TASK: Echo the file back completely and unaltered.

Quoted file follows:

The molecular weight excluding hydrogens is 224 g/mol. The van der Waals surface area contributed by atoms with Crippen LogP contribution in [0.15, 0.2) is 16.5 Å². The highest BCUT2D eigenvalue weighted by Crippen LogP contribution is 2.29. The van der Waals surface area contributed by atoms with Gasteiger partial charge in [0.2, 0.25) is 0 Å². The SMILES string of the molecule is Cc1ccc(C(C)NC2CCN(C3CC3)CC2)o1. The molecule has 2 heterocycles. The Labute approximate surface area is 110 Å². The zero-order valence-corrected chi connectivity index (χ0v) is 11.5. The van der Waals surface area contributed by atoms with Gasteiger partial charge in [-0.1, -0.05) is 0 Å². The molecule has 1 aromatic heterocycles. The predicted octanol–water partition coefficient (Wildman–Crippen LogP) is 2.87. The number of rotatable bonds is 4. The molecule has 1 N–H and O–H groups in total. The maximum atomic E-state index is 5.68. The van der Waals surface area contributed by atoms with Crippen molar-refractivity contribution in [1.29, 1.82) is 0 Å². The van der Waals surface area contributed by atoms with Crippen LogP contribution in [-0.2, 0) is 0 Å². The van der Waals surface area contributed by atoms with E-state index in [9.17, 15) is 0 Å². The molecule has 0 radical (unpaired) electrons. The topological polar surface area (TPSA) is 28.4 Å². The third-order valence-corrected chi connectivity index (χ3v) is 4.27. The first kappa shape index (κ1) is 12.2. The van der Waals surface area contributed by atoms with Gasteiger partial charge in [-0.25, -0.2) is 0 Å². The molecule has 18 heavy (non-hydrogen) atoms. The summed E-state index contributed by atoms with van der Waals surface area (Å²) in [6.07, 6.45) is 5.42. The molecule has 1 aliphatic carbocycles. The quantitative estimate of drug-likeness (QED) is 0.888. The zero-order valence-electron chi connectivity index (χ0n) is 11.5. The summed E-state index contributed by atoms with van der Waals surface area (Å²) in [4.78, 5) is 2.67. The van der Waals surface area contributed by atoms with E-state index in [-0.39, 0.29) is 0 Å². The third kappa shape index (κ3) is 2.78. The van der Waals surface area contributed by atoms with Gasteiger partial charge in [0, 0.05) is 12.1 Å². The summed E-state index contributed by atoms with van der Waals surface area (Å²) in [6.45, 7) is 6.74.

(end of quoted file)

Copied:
The molecular weight excluding hydrogens is 224 g/mol. The van der Waals surface area contributed by atoms with Crippen LogP contribution in [0.15, 0.2) is 16.5 Å². The highest BCUT2D eigenvalue weighted by Crippen LogP contribution is 2.29. The van der Waals surface area contributed by atoms with Gasteiger partial charge in [0.2, 0.25) is 0 Å². The SMILES string of the molecule is Cc1ccc(C(C)NC2CCN(C3CC3)CC2)o1. The molecule has 2 heterocycles. The Labute approximate surface area is 110 Å². The zero-order valence-corrected chi connectivity index (χ0v) is 11.5. The van der Waals surface area contributed by atoms with Gasteiger partial charge in [-0.1, -0.05) is 0 Å². The molecule has 1 aromatic heterocycles. The predicted octanol–water partition coefficient (Wildman–Crippen LogP) is 2.87. The number of rotatable bonds is 4. The molecule has 1 N–H and O–H groups in total. The maximum atomic E-state index is 5.68. The van der Waals surface area contributed by atoms with Crippen molar-refractivity contribution in [1.29, 1.82) is 0 Å². The van der Waals surface area contributed by atoms with Crippen LogP contribution in [-0.2, 0) is 0 Å². The van der Waals surface area contributed by atoms with E-state index in [9.17, 15) is 0 Å². The molecule has 0 radical (unpaired) electrons. The topological polar surface area (TPSA) is 28.4 Å². The third-order valence-corrected chi connectivity index (χ3v) is 4.27. The first kappa shape index (κ1) is 12.2. The van der Waals surface area contributed by atoms with Gasteiger partial charge in [-0.25, -0.2) is 0 Å². The molecule has 18 heavy (non-hydrogen) atoms. The summed E-state index contributed by atoms with van der Waals surface area (Å²) in [6.07, 6.45) is 5.42. The molecule has 1 aliphatic carbocycles. The quantitative estimate of drug-likeness (QED) is 0.888. The zero-order valence-electron chi connectivity index (χ0n) is 11.5. The summed E-state index contributed by atoms with van der Waals surface area (Å²) in [4.78, 5) is 2.67. The van der Waals surface area contributed by atoms with E-state index in [-0.39, 0.29) is 0 Å². The third kappa shape index (κ3) is 2.78. The van der Waals surface area contributed by atoms with Gasteiger partial charge in [0, 0.05) is 12.1 Å². The summed E-state index contributed by atoms with van der Waals surface area (Å²) in [6.45, 7) is 6.74.